Be focused, dedicated and hard-working. Avoid getting snarled up in things which don't serve your readers. If this stuff sounds obvious, it's because it is. There's nothing about the basics I can tell you that you can't find on Google. Don't plagiarize! Learn the law. Learn the social norms of linking, quoting and aggregating. Know what libel is. Know what to do when you are threatened by lawyers.

That said, there are plenty of other pitfalls waiting for you, mistakes that I've made and see others repeating. So here's some specific advice that I'd give my younger self.


Even if you have thriving, dedicated, civil, reasonable, no-nonsense commenters, they'll still be a tiny fraction of your readership. It's true that they're an important constituency; they build upon your work and buy your t-shirts. But losing sight of the 99.95 percent of readers who never talk to you is a bad idea–a bad idea that grows with your readership.

How do you serve people who aren't in the habit of giving feedback? The answer's simple: don't stop doing whatever it is that brought them to you.

A habitual mistake of successful bloggers is to react to criticism from commenters and peers. First, we write about something in a certain way that builds an audience. Then the audience reaches a threshold at which criticism loudly presents itself. Then we make the critical mistake of thinking the critic represents the audience.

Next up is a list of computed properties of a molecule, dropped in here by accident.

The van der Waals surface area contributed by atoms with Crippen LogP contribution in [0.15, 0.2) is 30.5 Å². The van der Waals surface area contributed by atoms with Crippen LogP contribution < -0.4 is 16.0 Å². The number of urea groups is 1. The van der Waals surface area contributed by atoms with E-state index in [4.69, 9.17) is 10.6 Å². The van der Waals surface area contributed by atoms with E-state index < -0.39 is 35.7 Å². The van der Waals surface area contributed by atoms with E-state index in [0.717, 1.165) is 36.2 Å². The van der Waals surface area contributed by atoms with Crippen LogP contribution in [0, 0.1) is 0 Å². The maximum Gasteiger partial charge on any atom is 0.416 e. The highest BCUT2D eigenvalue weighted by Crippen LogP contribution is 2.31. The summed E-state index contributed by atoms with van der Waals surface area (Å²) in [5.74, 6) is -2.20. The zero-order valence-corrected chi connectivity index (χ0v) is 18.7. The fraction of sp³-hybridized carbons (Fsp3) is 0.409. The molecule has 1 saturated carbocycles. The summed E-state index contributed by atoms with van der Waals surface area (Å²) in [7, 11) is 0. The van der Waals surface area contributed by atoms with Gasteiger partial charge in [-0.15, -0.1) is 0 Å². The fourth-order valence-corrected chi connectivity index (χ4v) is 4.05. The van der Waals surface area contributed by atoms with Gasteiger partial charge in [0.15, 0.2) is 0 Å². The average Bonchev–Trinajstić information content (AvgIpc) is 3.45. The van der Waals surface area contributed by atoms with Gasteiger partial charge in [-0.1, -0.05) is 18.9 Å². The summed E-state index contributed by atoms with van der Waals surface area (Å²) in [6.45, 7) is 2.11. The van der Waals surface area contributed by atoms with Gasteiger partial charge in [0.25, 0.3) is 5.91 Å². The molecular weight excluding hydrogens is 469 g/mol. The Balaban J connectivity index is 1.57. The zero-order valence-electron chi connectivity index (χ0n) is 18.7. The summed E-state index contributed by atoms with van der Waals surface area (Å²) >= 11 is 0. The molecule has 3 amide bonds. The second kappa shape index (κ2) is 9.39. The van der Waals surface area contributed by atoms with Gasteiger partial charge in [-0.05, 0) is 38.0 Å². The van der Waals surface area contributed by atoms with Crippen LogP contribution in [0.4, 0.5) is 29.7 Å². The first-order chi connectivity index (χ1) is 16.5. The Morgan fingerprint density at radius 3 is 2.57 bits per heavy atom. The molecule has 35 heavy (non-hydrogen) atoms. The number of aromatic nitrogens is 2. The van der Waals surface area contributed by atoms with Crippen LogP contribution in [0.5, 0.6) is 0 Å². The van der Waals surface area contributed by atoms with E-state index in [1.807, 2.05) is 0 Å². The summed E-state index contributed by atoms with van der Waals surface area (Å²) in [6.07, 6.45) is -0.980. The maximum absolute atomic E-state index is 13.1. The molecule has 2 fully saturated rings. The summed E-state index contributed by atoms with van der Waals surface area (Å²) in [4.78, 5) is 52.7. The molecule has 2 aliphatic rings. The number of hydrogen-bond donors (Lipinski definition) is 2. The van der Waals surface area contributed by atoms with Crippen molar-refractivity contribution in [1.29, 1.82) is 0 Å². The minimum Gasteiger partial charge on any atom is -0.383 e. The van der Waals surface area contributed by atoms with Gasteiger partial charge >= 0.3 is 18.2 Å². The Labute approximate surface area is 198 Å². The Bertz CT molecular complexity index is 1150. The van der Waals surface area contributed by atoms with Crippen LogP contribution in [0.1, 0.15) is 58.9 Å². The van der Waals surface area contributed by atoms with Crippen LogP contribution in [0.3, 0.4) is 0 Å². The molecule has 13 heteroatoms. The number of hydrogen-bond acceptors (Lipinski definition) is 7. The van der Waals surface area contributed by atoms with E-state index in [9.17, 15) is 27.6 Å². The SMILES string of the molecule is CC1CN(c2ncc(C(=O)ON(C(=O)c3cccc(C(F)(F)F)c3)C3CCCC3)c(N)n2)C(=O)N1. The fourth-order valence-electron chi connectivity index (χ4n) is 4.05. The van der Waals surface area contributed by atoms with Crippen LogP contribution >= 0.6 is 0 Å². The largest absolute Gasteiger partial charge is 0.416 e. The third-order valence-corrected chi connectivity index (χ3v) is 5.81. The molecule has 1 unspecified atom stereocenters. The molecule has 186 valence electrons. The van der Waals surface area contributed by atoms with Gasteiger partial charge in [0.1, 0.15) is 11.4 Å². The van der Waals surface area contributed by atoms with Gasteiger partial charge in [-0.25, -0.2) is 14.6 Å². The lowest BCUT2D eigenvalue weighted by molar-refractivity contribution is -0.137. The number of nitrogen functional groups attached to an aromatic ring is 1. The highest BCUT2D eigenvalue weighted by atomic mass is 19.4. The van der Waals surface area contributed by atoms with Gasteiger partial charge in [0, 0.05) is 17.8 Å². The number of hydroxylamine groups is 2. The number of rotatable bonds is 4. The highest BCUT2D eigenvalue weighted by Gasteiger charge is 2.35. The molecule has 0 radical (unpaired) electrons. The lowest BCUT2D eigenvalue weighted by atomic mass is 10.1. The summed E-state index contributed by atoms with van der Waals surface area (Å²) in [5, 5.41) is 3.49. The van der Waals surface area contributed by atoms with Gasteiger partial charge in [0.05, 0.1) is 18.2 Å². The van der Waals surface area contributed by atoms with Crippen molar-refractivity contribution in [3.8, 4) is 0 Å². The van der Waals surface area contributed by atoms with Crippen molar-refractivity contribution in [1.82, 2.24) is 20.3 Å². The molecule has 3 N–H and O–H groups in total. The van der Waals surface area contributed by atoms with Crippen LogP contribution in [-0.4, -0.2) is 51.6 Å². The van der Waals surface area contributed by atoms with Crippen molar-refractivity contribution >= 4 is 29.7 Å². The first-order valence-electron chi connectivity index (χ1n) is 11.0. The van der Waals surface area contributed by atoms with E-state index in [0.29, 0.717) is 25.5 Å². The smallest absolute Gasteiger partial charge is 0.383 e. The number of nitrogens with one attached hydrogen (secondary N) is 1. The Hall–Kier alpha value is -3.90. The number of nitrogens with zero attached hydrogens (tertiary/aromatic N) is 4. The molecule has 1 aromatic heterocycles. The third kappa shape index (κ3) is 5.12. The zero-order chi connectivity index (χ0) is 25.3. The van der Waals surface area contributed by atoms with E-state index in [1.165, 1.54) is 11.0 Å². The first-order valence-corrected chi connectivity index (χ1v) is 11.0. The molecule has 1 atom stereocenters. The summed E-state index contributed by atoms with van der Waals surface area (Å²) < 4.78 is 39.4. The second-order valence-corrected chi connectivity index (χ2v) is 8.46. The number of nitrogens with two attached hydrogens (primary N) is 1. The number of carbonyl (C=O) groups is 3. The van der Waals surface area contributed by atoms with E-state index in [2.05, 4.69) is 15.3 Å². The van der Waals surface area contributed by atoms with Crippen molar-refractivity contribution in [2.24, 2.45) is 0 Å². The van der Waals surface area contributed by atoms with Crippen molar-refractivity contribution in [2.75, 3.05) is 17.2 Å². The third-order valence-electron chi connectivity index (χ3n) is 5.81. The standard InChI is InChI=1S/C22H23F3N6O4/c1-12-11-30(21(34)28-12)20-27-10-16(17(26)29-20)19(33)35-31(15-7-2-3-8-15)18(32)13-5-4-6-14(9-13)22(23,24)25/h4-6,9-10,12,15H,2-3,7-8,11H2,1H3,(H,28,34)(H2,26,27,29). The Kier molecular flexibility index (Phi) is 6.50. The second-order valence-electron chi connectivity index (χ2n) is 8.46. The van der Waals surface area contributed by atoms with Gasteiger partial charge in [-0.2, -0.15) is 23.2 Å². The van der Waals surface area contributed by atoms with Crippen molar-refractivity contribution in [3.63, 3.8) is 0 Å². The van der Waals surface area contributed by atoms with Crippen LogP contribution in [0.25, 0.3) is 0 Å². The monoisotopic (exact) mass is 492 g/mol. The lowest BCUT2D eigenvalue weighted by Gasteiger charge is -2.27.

It's hard to figure out how to respect a largely invisible readership, but the first step is respecting whatever you did to earn it.

In fact, you shouldn't bother hosting comments on your own site at all if you're starting out now. Times have moved on: the web itself is the comment form. Everyone has their own venue, so you don't need the hassle of providing and maintaining one for them.

(A related point: People who demand that you publish their comments on free speech grounds are asking for the freedom of your speech, not theirs. When you become the publisher of other people's submissions, you become the shepherd of their entitlements.)


The chances are you're not a web designer, typographer, or developer. These are things you need to take care of once, when you start out, and then only rarely.

Getting snared by technology-tweaking, especially design, is the fastest and easiest way to waste time to no good end as an indie blogger type. There's only one thing that brings in readers, and marketing people call it "content". Writing. Artwork. Games. Whatever it is that you do that other people care about.

The confusion between the technology of blogging and the art of it is natural, because we're still close to the dawn of the medium. The people who built it were the first people to use it, and they're still around, telling everyone what for.

If you're in any doubt at all, just go with Tumblr. Pay a few bucks for a rarely-seen premium theme appropriate for your work, and get right to the business of making it.


Snark in blogging isn't a writing style. It's a device. The purpose is to establish critical distance between the writer and the press release he's rewriting. I'm not saying that snark is a bad thing, just that it's out there for reasons you might not share. It puts you in a certain position relative to your subject and your audience. And the harder you try to occupy a certain position, the more distracting it will be. This goes double when it involves trying to be funny, and you aren't.